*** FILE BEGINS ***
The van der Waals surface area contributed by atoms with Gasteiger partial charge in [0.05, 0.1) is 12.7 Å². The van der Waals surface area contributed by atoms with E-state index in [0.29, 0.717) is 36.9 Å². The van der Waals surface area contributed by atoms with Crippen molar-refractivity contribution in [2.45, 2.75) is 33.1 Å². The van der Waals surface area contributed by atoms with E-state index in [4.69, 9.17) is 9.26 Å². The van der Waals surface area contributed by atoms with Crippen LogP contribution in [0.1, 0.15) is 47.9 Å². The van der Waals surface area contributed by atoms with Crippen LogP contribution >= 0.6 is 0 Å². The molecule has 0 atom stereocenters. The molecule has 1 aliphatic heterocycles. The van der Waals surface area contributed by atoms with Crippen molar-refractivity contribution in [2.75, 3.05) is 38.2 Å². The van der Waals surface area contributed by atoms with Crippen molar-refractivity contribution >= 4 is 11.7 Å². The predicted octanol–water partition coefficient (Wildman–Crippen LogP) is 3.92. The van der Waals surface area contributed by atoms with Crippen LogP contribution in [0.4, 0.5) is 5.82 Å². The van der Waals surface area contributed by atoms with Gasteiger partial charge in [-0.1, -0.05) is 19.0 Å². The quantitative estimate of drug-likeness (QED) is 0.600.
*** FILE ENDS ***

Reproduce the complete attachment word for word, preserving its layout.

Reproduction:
The van der Waals surface area contributed by atoms with Gasteiger partial charge in [0.05, 0.1) is 12.7 Å². The van der Waals surface area contributed by atoms with E-state index in [0.29, 0.717) is 36.9 Å². The van der Waals surface area contributed by atoms with Crippen molar-refractivity contribution in [2.45, 2.75) is 33.1 Å². The van der Waals surface area contributed by atoms with E-state index in [4.69, 9.17) is 9.26 Å². The van der Waals surface area contributed by atoms with Crippen LogP contribution in [0.1, 0.15) is 47.9 Å². The van der Waals surface area contributed by atoms with Crippen LogP contribution >= 0.6 is 0 Å². The molecule has 0 atom stereocenters. The molecule has 1 aliphatic heterocycles. The van der Waals surface area contributed by atoms with Crippen molar-refractivity contribution in [2.75, 3.05) is 38.2 Å². The van der Waals surface area contributed by atoms with Crippen molar-refractivity contribution >= 4 is 11.7 Å². The predicted octanol–water partition coefficient (Wildman–Crippen LogP) is 3.92. The van der Waals surface area contributed by atoms with Crippen LogP contribution in [0.4, 0.5) is 5.82 Å². The van der Waals surface area contributed by atoms with Gasteiger partial charge in [-0.1, -0.05) is 19.0 Å². The quantitative estimate of drug-likeness (QED) is 0.600.